The second of the three sessions of our celebratory conference looked at specific kinds of Latin texts from medieval Britain. Entitled ‘British Medieval Latin — sources and genres’, it was chaired by one of our external readers, the eminent philologist Michael Reeve.
The first speaker was Charles Burnett (Warburg Institute), the Dictionary’s consultant for Arabic etymologies, who talked about ‘Arabic in Medieval British Latin scientific writings’, focussing on the self-conscious use of transliterated Arabic in works like the 12th-century British Latin translations of Euclid’s Elements and of al-Khwarizmi’s astronomical tables.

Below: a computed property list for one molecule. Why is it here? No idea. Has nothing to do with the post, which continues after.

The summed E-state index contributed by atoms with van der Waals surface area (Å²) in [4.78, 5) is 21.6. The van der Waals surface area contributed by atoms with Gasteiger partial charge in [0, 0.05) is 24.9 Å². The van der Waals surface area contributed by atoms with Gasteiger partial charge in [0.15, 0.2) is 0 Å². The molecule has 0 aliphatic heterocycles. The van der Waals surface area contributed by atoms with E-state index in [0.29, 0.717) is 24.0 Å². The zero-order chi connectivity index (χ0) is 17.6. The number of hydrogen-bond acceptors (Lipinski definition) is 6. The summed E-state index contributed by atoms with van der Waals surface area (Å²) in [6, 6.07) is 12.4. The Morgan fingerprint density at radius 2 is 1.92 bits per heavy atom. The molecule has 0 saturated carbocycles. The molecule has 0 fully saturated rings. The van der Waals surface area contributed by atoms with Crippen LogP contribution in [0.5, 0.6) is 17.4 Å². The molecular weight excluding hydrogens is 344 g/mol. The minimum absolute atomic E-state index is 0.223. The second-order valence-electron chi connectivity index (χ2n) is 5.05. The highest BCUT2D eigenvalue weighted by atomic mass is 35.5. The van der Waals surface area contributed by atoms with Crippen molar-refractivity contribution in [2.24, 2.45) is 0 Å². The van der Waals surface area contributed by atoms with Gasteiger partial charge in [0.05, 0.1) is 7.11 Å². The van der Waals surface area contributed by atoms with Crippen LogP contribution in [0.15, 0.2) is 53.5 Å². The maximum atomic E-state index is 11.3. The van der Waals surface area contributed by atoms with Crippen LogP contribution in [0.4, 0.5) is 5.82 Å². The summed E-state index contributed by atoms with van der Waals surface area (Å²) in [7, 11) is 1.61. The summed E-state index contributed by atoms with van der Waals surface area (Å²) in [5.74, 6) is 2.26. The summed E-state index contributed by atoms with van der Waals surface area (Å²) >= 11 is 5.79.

Next up was Paul Brand (Oxford), the Dictionary’s consultant for legal terminology, who has supplied us with many antedatings and other useful quotations from legal sources. Paul’s talk, entitled ‘The Latin of the early English common law’, examined the vocabulary used to record court proceedings that were actually conducted in Anglo-Norman French.
After a coffee break involving a spectacular cake, Andy Orchard (Oxford) introduced us to ‘Anglo-Latin aenigmata and the Anglo-Saxon riddle tradition’, arguing that the reason that Aldhelm’s riddles are so boring is that they were written for educational purposes. Seeing them in this light makes better sense of their structure, and even provides some solutions.
Finally, Paul Russell (Cambridge) explored the two-way relationship between ‘Latin and the vernacular in medieval Wales’, counteracting the tendency for scholars of medieval Welsh and scholars of Welsh medieval Latin to work in isolation. Careful investigation shows that features of each language were imported into texts written in the other.
Full abstracts of these talks can be found on the conference website.